The Prince George Airport boss has landed himself a high-flying board position.
John Gibson, president and CEO of the Prince George Airport Authority, has been selected to the board of directors for the Airports Council International-North America (ACI-NA). He got there based on the boards he was already active on. He is chair of the Small Airports Caucus of the Canadian Airports Council and he is active on the Canadian Airport Policy Board.
"In terms of Prince George, we get our name out," he said. "Since I was appointed to the North America seat I've had at least 15 people from across the continent ask me about Prince George and what the airport story is here."
This direct interaction will do more than satisfy some curiosities, he said. Prince George's YXS is entering the arena of full-service cargo and passenger international airport. IIt is positioning itself specifically to compete for air traffic between Asia and mainland North America.
"It has a lot of advantages to be at the table with people from all over North America who have all this experience doing this business," he said. "Our issues are fairly well known by the federal government of Canada, and by the airport officials at [main Alaskan competitor] Anchorage, but across North America you move up the pecking order from a commercial standpoint when you come to this table."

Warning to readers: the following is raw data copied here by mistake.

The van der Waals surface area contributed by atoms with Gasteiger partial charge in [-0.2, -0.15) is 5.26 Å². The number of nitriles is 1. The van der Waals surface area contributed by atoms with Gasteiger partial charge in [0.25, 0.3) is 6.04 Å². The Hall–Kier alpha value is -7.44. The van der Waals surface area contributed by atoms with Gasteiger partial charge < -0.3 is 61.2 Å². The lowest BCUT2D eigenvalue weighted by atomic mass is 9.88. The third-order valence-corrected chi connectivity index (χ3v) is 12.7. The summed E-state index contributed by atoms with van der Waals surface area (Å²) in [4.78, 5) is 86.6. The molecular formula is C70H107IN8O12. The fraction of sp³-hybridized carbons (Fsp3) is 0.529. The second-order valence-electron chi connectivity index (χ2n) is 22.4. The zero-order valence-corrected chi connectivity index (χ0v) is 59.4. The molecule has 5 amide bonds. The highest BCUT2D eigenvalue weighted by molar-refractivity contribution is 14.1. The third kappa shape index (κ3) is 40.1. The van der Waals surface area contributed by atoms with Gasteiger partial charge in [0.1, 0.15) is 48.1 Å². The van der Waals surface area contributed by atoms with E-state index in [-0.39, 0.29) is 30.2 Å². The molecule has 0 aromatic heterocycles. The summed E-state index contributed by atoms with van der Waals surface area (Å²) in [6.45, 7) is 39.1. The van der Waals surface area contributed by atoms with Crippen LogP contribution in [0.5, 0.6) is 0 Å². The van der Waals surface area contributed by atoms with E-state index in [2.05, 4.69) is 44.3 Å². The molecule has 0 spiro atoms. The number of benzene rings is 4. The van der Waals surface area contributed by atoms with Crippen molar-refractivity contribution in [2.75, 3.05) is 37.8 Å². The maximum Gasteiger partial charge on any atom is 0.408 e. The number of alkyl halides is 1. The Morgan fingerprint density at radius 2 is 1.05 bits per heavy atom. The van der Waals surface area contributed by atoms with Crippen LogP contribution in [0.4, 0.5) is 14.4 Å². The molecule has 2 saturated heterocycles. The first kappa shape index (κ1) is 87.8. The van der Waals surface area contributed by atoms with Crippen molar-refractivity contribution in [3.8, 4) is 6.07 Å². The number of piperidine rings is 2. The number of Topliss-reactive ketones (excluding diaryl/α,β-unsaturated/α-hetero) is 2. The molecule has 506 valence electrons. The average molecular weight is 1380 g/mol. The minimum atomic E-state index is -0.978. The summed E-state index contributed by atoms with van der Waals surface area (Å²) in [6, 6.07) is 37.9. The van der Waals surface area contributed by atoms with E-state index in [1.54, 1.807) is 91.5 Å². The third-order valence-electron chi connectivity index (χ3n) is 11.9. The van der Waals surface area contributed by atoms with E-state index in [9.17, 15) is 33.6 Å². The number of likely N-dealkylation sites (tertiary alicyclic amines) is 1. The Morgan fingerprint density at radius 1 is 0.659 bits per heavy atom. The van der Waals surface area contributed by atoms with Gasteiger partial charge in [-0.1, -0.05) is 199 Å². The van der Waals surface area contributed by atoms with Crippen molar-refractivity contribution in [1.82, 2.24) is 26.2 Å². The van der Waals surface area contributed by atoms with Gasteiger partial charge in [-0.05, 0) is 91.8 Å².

Gibson also said the group puts its lobbying influence into aviation industry topics like safety, security, the environment and government airport finances.
High on his own agenda is pressuring the federal government to heed the call of a recent Senate report called "The Future of Canadian Air Travel: Toll Booth or Spark Plug?" admonishing the long tradition of Ottawa charging excessive fees for many of the things the aviation industry does.
"The federal government's high tax rates drive up the costs of doing business in the air sector," Gibson said. "The report explains that freeing the air industry up from those fees will stimulate many other areas of the economy. If government milks that, it hurts other sectors."
ACI-NA member airports account for more than 95 percent of domestic plane activity and virtually all international airline passenger and cargo traffic in North America. More than 350 aviation-related businesses are also members of the association. The board meets about twice per year in person, plus telecommunications throughout the year.
AIRPORT PASSENGERS IN STEEP CLIMB
YXS is on pace to set a record for the number of passengers in and out of Prince George. The previous high mark was 417,000 set in 2008 but, said Gibson, "our numbers dropped like a rock in 2009." As the global economy stabilized, the numbers crept back up, and are now accelerating.
"As of August, we are up six per cent year of over year, and if everything holds steady we will break our old passenger record even though we had fewer planes landing this year. They had higher passenger loads," Gibson explained.